These books also stimulate the imagination in ways that other books may not. Because there is no text (or very little text) to guide them along, readers must interpret the images and form the story in their own minds. This provides an opportunity for parents and teachers to encourage children to tell the stories in their own words. They can be used as writing prompts, or simply as a springboard for creative discussion.
Picture books of all kinds are wonderful things. But in my mind, there is nothing quite as welcoming and disarming as a picture book with few or no words.
Here are several of my favorites:
My Friend Rabbit, by Eric Rohman - Not completely free of text, but the bulk of the story is told in vibrant, action-packed illustrations. It's a gorgeous book!
Journey, by Aaron Becker - A stunning adventure told entirely in illustrations. The first in a series that also includes Quest and Return.
Moo!, by David LaRochelle and illustrated by Mike Wohnoutka - This story is told in illustrations and one word that repeats throughout: Moo!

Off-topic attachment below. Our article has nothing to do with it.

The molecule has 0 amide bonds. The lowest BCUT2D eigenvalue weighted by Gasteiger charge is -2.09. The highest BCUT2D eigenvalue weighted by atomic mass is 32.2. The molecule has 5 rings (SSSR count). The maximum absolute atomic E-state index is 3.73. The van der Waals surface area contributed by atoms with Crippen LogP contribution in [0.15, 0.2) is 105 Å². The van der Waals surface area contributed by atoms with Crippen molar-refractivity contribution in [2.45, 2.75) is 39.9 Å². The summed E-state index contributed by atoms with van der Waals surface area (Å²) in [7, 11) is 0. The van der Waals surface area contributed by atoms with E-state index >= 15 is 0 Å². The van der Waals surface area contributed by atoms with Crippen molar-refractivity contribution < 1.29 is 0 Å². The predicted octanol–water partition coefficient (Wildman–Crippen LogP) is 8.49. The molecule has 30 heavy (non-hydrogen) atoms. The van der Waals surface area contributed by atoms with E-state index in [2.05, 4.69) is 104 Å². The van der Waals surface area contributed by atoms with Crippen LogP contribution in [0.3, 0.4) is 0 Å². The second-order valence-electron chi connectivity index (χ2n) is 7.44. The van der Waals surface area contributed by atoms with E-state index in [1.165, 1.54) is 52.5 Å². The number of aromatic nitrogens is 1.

Red Sled and Red Hat, by Lita Judge - Both of these wintry adventures are told in illustrations as well as text that is primarily onomatopoeia. Scrinch scrunch scrinch scrunch...
The Lion and the Mouse, by Jerry Pinkney - a breathtaking "retelling" of the classic fable, all in incredibly detailed illustrations.
Flora and the Flamingo, by Molly Idle - Adorable story of a little dancer's interactions with a flamingo, told entirely in pictures. Flora and the Penguin and Flora and the Peacocks are follow-ups to this one.
The White Book: A Minibombo Book, by Elisabetta Pica and Lorenzo Clerici - A very simple, yet completely brilliant, wordless picture book.
Monster Book, by Alice Hoogstad - A vibrant, creative, and colorful wordless picture book!